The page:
A group of fifth grade summer school students at Hugh Bish Elementary undertook an eggselent eggsperiment Thursday.

Perhaps teacher Claudia Montgomery and teaching partner Ashley Rouse wanted to teach the students social skills. Perhaps they wanted to teach the students about gravity and impact. Perhaps they wanted to teach the students a better way to make an egg carton, so that one doesn’t arrive home from the grocery store with a bag of yolk. Whatever the case may be, students and teachers alike closed the first week of Lawton Public School’s summer school program with a fun and engaging activity.

“We did an egg drop experiment with them today, and they really enjoyed it,” Montgomery said. “Our main goal was to help them regain some of their social skills. For some of these students, this is the first time they’ve been in a classroom in more than a year.”

Around 20 fifth grade students from Hugh Bish Elementary and Crosby Park Elementary spent what would be their third week of summer at Hugh Bish for the first week of summer school. Much of the instruction is focused on enrichment, rather than learning new skills. Part of that enrichment is helping to ease students back into the classroom setting after COVID-19 shortened the 2019-2020 school year and many opted for digital learning last year. Montgomery said each individual student made their own egg basket contraption, but they were engaged with each other the whole time.

“It was wonderful to see how each of them started working on their contraptions and then would look at what the others were doing and take notes from them,” she said.

The students could pick up to six items from a collection brought by Montgomery and Rouse to make their contraptions. They could work with clay, bubble wrap, toilet paper rolls, tape, straws, foam and more. There were no rules for size or consistency. The students let their imaginations run wild — and applied a bit of STEM knowledge in the process.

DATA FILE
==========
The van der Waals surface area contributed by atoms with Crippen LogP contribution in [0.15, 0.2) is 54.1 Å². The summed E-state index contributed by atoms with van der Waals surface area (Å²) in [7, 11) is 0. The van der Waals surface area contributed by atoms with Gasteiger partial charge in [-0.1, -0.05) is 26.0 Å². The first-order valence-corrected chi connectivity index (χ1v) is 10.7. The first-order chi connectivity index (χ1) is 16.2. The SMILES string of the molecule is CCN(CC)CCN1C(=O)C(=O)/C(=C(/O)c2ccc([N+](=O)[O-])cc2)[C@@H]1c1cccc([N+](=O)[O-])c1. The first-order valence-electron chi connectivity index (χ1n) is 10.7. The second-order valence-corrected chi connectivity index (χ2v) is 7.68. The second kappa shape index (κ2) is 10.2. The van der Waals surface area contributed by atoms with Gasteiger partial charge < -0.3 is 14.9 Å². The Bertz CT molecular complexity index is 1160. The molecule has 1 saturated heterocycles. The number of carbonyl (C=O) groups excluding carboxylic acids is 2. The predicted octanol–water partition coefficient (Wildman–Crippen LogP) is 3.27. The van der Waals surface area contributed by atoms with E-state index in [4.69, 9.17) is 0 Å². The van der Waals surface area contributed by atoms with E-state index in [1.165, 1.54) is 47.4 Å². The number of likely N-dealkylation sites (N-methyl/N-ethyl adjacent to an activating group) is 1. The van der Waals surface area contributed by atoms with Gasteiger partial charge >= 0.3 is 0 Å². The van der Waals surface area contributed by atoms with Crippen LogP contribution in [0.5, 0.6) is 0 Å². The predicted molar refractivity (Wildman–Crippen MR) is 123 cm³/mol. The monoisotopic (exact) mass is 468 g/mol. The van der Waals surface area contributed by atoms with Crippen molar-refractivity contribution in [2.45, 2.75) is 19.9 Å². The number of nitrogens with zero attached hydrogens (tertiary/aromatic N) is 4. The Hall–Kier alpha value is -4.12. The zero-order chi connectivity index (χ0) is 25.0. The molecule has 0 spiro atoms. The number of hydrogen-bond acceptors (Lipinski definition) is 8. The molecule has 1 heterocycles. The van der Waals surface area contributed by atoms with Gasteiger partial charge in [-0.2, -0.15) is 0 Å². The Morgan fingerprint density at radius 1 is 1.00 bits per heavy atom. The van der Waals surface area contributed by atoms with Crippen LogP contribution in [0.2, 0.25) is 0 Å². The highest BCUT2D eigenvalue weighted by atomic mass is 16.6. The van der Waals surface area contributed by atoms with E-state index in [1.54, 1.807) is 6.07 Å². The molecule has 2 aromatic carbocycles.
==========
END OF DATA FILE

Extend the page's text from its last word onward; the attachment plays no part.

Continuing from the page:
“What really came to my mind when I got my egg was that I could put clay around it and that would protect it,” said student Addison Moore.

Classmate Jaiden Fortner opted for a different approach — encasing his egg in a protective shell made of sticks and wrapping it. He originally wanted to use clay, but opted against it because he felt it wouldn’t work properly.

“I was thinking how can I make this work right,” Fortner said. “So I took all these sticks and I shoved the egg down in there, thinking that would help it.”

After about 30 minutes of work and experimentation, the students moved out to the playground, where they climbed atop a step ladder and ceremoniously dropped their egg contraptions. Moore and Fortner’s became ingredients for a blacktop omelet.

“It backfired on me because the clay pressed in the shell and busted it when it hit,” Moore said. “I think next time I would put more bubble wrap around it.”

Fortner said he would wrap his up much more.

“My design wasn’t that great when I finished it,” he said. “I think I would wrap it a lot in bubble wrap and leather to make it much safer.”

Montgomery was proud of how well the students accepted the fate of their broken eggs.

“When we brought them out, some cracked and some didn’t, and you see how they were asking each other questions and talking about what they did right and what they did wrong,” she said. “It worked out amazingly well.”

Several students were able to craft something that kept them safe, but many more saw their eggs crack under pressure — and impact. Still, each student, including Rylen Van Der Hoek, took mental notes of how they could make their contraption better — and perhaps share it with stores.

“I wrapped mine in bubble wrap and cloth for cushioning, and it didn’t work well enough,” she said. “I didn’t put enough cotton balls in there. They should use more cotton balls and put it in better wrap.”

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